The impact of Russian intervention in Ukraine by Mark Katz, American analyst

Last week I had lunch with Mark Katz in Saint-Germain-des-Prés, in Paris. Mark Katz is an American professor of government and politics at George Mason University in Fairfax, Virginia, United States. He researches and teaches classes about Russian politics and foreign policy, revolution, and the “War on Terror”.

We had a club sandwich, a jasmine tea and spoke about Russia, media and diplomacy.

Inside Putin’s head

Capture d’écran 2015-03-04 à 15.55.43The problem is that the more Vladimir Putin gets, the more he wants because from his point of view, international law bides Russia. So he can always go further. What he really wants is to destroy an NATO and the EU. He wants to illegitimate NATO’s institutions.”

“Vladimir Putin can always go further”

A different perception of History

“Russian people are really supportive to Vladimir Putin because all Russian leaders before him were losers! They didn’t forget about what happened in Kosovo and today they consider they can do the same in Crimea. But Russian people have a completely different vision of the situation.

On 17 February 2008 Kosovo’s Parliament declared its independence but Serbia refused to recognize Kosovo as a state. At that time, Kosovo was considered as a southern province of Serbia. Today, Russian people make a parallel between what happened in Kosovo and the current situation in Crimea. They consider the referendum as legal and representative of self-determination.”

“Russian people make a parallel between what happened in Kosovo and the situation in Crimea and consider it as self-determination”

Public opinion in Russia

“Russian people see their country as a country that has always been able to bounce back from its suffering. For them, it is a matter of will; if they have the right leader, they can raise. Today they consider Putin as a strong leader. But in my opinion I think we have aliened Putin and the support of his people in Russia can change really quickly. Putin has been a president for years without developing a new leadership.”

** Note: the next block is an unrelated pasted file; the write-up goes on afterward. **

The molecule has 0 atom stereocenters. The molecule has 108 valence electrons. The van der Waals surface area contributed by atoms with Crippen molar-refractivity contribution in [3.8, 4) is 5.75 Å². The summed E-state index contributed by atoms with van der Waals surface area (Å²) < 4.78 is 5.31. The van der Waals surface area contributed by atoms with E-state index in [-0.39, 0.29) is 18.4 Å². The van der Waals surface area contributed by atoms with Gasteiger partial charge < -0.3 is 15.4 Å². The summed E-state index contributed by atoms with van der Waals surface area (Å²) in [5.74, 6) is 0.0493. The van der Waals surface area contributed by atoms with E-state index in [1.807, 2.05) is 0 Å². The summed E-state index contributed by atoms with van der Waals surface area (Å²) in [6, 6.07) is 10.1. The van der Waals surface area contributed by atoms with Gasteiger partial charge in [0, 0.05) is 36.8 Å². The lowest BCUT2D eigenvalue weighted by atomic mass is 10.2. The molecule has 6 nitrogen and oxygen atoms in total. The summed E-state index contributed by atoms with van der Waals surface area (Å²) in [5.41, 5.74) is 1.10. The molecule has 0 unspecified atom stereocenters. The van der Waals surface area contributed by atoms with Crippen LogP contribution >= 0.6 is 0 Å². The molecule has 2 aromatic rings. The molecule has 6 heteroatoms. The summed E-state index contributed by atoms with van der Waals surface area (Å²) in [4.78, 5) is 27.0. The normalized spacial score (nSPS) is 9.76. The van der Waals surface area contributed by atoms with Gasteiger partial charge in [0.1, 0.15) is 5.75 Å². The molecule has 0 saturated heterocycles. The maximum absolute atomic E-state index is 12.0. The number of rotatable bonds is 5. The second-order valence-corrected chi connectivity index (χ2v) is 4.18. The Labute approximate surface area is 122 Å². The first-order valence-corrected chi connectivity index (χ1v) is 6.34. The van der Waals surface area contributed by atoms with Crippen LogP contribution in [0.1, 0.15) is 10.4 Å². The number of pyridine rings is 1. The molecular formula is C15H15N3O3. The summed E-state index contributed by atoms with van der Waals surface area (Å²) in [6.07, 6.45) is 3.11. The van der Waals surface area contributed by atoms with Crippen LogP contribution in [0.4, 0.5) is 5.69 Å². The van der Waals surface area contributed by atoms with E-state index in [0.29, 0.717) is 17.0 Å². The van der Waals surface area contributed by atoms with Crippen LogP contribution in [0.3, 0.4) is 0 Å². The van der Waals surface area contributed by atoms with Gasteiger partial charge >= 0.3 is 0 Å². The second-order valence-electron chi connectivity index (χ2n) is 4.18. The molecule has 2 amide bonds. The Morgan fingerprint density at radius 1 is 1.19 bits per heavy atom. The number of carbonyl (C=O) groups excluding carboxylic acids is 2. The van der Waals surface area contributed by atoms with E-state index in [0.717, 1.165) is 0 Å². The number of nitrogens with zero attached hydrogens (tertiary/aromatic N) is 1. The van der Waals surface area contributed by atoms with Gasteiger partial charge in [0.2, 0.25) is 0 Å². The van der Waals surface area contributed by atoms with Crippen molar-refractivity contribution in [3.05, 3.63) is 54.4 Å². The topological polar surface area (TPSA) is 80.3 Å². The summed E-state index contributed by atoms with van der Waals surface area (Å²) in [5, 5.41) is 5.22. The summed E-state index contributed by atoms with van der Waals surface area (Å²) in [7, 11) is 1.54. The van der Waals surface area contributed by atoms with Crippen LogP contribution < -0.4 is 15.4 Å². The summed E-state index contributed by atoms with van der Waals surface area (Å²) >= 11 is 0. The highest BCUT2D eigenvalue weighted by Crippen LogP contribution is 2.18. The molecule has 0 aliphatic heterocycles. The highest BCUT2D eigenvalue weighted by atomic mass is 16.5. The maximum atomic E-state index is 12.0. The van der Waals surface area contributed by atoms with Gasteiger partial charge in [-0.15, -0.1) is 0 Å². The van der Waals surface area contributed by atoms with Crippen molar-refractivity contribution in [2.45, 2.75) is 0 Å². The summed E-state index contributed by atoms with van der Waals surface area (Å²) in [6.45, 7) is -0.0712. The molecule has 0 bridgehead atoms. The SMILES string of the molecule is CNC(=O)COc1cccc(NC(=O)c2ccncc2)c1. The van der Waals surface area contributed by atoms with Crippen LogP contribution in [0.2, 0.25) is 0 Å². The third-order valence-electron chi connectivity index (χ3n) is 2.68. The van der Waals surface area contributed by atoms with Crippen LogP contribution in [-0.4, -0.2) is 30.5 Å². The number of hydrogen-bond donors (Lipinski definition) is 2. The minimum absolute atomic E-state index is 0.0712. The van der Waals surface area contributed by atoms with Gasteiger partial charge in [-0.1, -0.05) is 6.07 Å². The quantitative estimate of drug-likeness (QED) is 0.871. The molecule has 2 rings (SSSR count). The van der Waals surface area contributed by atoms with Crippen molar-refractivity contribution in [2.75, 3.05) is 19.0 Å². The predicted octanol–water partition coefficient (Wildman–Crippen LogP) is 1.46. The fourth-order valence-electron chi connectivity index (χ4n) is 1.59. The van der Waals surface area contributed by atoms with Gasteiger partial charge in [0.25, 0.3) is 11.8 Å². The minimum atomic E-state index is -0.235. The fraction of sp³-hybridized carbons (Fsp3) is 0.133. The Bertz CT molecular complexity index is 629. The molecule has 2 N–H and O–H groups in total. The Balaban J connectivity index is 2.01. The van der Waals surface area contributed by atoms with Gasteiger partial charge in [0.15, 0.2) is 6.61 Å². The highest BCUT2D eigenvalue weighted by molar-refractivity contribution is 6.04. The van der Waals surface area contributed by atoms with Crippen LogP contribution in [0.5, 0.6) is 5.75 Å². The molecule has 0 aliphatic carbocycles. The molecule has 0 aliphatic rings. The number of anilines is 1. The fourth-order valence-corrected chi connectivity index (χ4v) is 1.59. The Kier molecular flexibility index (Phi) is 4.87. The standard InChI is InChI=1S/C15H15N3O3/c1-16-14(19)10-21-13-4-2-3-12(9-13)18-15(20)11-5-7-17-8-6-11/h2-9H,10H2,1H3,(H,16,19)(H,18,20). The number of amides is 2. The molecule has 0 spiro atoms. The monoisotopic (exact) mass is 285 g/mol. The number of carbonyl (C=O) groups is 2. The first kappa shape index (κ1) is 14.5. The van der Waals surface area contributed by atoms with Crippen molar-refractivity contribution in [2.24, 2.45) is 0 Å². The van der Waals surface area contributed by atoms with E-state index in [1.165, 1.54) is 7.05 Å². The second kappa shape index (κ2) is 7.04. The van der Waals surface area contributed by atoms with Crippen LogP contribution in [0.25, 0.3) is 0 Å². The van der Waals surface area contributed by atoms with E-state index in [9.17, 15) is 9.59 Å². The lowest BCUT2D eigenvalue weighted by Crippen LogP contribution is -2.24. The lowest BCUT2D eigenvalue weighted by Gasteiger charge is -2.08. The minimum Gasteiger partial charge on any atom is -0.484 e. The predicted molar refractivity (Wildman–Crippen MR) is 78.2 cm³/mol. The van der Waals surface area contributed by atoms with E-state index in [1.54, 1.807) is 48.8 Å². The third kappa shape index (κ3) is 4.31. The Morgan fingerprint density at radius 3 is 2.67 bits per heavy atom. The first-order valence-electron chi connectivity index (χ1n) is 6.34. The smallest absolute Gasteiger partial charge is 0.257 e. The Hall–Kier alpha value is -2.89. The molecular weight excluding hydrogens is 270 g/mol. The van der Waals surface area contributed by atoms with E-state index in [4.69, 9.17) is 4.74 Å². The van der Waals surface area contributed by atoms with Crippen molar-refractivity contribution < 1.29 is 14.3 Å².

The impact of Ukraine crisis on Russia

“The Russian economy has been impacted by the economic sanctions but the crisis also had an impact on oil prices and this is impacting Russia. The country is in trouble. You also must take into account that their population is aging…”

“What is surprising to me is that Russia risks rising a number of crisis that will impact on each other and that will swash it.”


Journalists in Russia

“We must keep in mind that Russian people live in a completely different reality and they truly think that Russia is powerful. For Russian journalists, there are two options if the government doesn’t like what you write. First option? They can kill you. Second option? They can also pay you five times the amount of your salary but you won’t even have to write anything…! Some other people will write for you.

“More and more journalists are corrupted in Russia because they have a family to feed and they realize they can’t make a difference anyway.”

I remember in Moscow I met this young journalist from Donetsk who studied at NY University in Abu Dhabi. He was working for a Russian newspaper where they fired 5 journalists and replaced them by nationalists. So this guy went to Donbas to write about how wonderful it is. And he really believed in it!”

“If you are a journalist in Russia and if the government doesn’t like what you write, you have to options: to die or be corrupted”

On this video Mark Katz is interviewed by the Georgian journalist Sophie Shevardnadze on Russia Today, the Russian state-funded television network. The questions of the journalists are clearly biased:
Capture d’écran 2015-03-11 à 21.41.51

Mark Katz looks quite surprised when the journalist asks him: “Do you really think Russia’s actions in Crimea have been successful?”

Capture d’écran 2015-03-11 à 19.41.10

Here is his answer: “Well, I think what happened in Crimea happened so quickly and so bloodlessly. You know, usually this kind of transfer of territory when one side does not agree to it, does not happen this way. So I think in that sense it has been successful and I think that, yes, there have been sanctions but they have been minimal and I think the West has done essentially the minimum to satisfy domestic politics and it’s very clear that Europeans have no real appetite for serious sanctions and I don’t think that the US does either, so I think that he has been successful. Another question is whether I think it is good or bad; but he has been successful.”

© screenshots from Russia Today website 


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